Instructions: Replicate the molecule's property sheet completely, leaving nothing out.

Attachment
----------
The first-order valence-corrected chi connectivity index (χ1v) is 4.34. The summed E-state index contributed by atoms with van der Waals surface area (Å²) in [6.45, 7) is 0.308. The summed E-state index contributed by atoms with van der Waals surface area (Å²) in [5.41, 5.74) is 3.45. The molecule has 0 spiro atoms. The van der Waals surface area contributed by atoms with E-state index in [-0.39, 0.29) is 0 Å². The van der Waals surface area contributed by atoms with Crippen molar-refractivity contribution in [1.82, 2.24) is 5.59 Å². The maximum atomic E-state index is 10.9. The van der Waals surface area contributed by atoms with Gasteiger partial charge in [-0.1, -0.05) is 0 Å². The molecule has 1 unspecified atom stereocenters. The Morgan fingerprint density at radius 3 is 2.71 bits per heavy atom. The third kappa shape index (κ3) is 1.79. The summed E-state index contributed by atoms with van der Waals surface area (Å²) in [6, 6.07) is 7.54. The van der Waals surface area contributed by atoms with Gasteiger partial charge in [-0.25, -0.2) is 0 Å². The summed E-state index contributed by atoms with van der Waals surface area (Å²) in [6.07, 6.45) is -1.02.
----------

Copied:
The first-order valence-corrected chi connectivity index (χ1v) is 4.34. The summed E-state index contributed by atoms with van der Waals surface area (Å²) in [6.45, 7) is 0.308. The summed E-state index contributed by atoms with van der Waals surface area (Å²) in [5.41, 5.74) is 3.45. The molecule has 0 spiro atoms. The van der Waals surface area contributed by atoms with E-state index in [-0.39, 0.29) is 0 Å². The van der Waals surface area contributed by atoms with Crippen molar-refractivity contribution in [1.82, 2.24) is 5.59 Å². The maximum atomic E-state index is 10.9. The van der Waals surface area contributed by atoms with Gasteiger partial charge in [-0.1, -0.05) is 0 Å². The molecule has 1 unspecified atom stereocenters. The Morgan fingerprint density at radius 3 is 2.71 bits per heavy atom. The third kappa shape index (κ3) is 1.79. The summed E-state index contributed by atoms with van der Waals surface area (Å²) in [6, 6.07) is 7.54. The van der Waals surface area contributed by atoms with Gasteiger partial charge in [-0.25, -0.2) is 0 Å². The summed E-state index contributed by atoms with van der Waals surface area (Å²) in [6.07, 6.45) is -1.02.